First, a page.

January 25, 2007 10:29 AM PST
Fuels industry seeks its 'ethanol 2.0'
Today, ethanol produced in the United States--primarily used as an additive to gasoline--is produced mainly from corn. To achieve the president's goal of producing 35 billion gallons of alternative fuels a year by 2017, experts say production of so-called cellulosic ethanol--made from woody substances, such as straw or wood chips--would need to be brought on line at a large scale.
"If you are going to get the 35 billion gallons or any other number, you've got to do it with lower-cost raw materials and a higher energy yield," said Dan Pullman, vice president of investment bank McNamee Lawrence, which advises alternative energy companies. "There has got to be something better than corn, and that's recognized even by players in the corn ethanol space."
Many venture capitalists converging around the clean-technology area, are placing their money on cellulosic ethanol, sometimes referred to as second-generation ethanol. High-profile investor Vinod Khosla has invested in several ethanol companies focused on using alternative sources for ethanol, including Celunol, Mascoma and Cilion.
Yet even with the influx of investment in alternatives to corn-based ethanol and stepped-up political commitments to biofuels, many experts warn against expecting too much too soon from second-generation ethanol.
Industrial-scale production of ethanol from cellulosic feedstock has not yet been done and would require years of development, say experts. And alternative forms of ethanol face many of the same barriers to adoption that existing forms of ethanol do. Notably, very few ethanol or ethanol-ready pumps currently exist in the U.S. In addition, biofuels raise environmental concerns over land use and pollution.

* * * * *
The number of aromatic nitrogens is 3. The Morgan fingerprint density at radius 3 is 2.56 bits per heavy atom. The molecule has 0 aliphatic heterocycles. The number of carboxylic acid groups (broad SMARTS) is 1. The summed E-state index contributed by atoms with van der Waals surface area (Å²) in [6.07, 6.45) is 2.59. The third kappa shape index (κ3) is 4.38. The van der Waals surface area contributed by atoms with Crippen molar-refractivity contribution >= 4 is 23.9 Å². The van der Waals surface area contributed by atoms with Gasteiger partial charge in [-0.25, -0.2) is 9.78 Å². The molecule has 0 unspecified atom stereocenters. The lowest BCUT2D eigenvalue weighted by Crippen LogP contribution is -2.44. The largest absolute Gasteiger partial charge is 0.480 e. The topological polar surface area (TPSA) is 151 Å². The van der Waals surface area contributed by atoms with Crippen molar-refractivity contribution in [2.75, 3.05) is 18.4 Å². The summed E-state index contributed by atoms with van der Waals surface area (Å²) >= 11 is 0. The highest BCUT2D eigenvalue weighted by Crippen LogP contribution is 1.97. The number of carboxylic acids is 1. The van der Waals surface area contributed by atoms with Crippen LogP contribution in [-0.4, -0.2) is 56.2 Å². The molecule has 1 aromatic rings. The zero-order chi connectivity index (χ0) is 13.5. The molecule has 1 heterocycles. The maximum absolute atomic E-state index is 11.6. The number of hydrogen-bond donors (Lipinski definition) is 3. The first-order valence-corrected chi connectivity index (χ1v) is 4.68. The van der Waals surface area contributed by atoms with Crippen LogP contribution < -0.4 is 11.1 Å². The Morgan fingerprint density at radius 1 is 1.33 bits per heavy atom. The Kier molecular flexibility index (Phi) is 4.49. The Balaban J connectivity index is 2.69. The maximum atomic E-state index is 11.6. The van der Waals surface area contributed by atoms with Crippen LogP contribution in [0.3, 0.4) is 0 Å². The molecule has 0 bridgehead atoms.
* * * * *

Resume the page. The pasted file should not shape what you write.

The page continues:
"Cellulosic technologies aren't a panacea," said Nathaniel Greene, senior policy analyst at the National Resources Defense Council biofuels panel discussion, held at MIT. "We have to make a choice. We have to decide how much of the stuff we want and how much benefit we want to get."
Greene said that there's a "gold rush mentality" around new forms of ethanol among investors. He argued that technical innovation needs to be buttressed with policies encouraging energy efficiency and that policies should figure in the total environmental impact of new technologies.
Feedstocks and microbes
The Renewable Fuels Association--the main ethanol lobbying group in the United States--lauded Bush's stepped-up energy target, which is meant to reduce U.S. gasoline consumption by 20 percent over the next decade.
The Energy Policy Act of 2005 includes a program that set a goal of producing 7.5 billion gallons of renewable fuels by 2012. The president's new target would bump that figure up to 35 billion gallons by 2017.
| Betting on biofuels |
Capital investments in ethanol, biodiesel and other biofuels
|Source: Cleantech Venture Network|
The RFA said that U.S. ethanol production last year reached a record 4.9 billion gallons and that expanded production, now being constructed, will push that number up to 6 billion gallons of capacity by the middle of 2009.
The new goal "will stimulate new investment in cellulosic ethanol technologies and drive market opportunities for ethanol beyond existing blend levels," said RFA President Bob Dinneen in a statement.
Companies investing in cellulosic technology are pursuing various chemical processes and different "feedstocks" to produce ethanol, from corn stalks to straw.